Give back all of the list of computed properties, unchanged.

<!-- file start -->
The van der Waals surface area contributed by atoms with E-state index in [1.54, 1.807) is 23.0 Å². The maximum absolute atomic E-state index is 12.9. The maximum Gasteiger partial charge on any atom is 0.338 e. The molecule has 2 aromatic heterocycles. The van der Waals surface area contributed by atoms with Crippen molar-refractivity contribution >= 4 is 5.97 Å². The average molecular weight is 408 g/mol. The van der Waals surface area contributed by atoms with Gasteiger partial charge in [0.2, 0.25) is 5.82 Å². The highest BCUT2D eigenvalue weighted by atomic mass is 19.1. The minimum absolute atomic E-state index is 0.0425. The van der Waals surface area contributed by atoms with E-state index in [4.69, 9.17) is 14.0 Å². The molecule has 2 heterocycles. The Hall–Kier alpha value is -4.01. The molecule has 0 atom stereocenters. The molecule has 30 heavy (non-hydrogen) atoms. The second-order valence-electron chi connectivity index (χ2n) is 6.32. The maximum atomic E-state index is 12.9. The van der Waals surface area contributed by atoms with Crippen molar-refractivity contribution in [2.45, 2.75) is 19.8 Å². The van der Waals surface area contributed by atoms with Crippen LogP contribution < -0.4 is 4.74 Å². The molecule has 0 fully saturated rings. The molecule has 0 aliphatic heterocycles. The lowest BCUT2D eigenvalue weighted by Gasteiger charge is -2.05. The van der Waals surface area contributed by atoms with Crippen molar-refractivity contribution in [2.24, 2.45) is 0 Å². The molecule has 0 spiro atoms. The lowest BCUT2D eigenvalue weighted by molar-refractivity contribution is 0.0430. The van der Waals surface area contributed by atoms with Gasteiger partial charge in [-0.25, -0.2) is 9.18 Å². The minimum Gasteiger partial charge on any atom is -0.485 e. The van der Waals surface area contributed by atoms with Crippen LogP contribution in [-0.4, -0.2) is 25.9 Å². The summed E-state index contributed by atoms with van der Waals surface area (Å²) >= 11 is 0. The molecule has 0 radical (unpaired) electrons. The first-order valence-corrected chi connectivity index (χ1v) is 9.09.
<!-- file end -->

The van der Waals surface area contributed by atoms with E-state index in [1.54, 1.807) is 23.0 Å². The maximum absolute atomic E-state index is 12.9. The maximum Gasteiger partial charge on any atom is 0.338 e. The molecule has 2 aromatic heterocycles. The van der Waals surface area contributed by atoms with Crippen molar-refractivity contribution >= 4 is 5.97 Å². The average molecular weight is 408 g/mol. The van der Waals surface area contributed by atoms with Gasteiger partial charge in [0.2, 0.25) is 5.82 Å². The highest BCUT2D eigenvalue weighted by atomic mass is 19.1. The minimum absolute atomic E-state index is 0.0425. The van der Waals surface area contributed by atoms with E-state index in [4.69, 9.17) is 14.0 Å². The molecule has 2 heterocycles. The Hall–Kier alpha value is -4.01. The molecule has 0 atom stereocenters. The molecule has 30 heavy (non-hydrogen) atoms. The second-order valence-electron chi connectivity index (χ2n) is 6.32. The maximum atomic E-state index is 12.9. The van der Waals surface area contributed by atoms with Crippen molar-refractivity contribution in [2.45, 2.75) is 19.8 Å². The van der Waals surface area contributed by atoms with Crippen LogP contribution < -0.4 is 4.74 Å². The molecule has 0 fully saturated rings. The molecule has 0 aliphatic heterocycles. The lowest BCUT2D eigenvalue weighted by Gasteiger charge is -2.05. The van der Waals surface area contributed by atoms with Crippen molar-refractivity contribution in [2.24, 2.45) is 0 Å². The molecule has 0 spiro atoms. The lowest BCUT2D eigenvalue weighted by molar-refractivity contribution is 0.0430. The van der Waals surface area contributed by atoms with Gasteiger partial charge in [-0.25, -0.2) is 9.18 Å². The minimum Gasteiger partial charge on any atom is -0.485 e. The van der Waals surface area contributed by atoms with Crippen LogP contribution in [-0.4, -0.2) is 25.9 Å². The summed E-state index contributed by atoms with van der Waals surface area (Å²) >= 11 is 0. The molecule has 0 radical (unpaired) electrons. The first-order valence-corrected chi connectivity index (χ1v) is 9.09.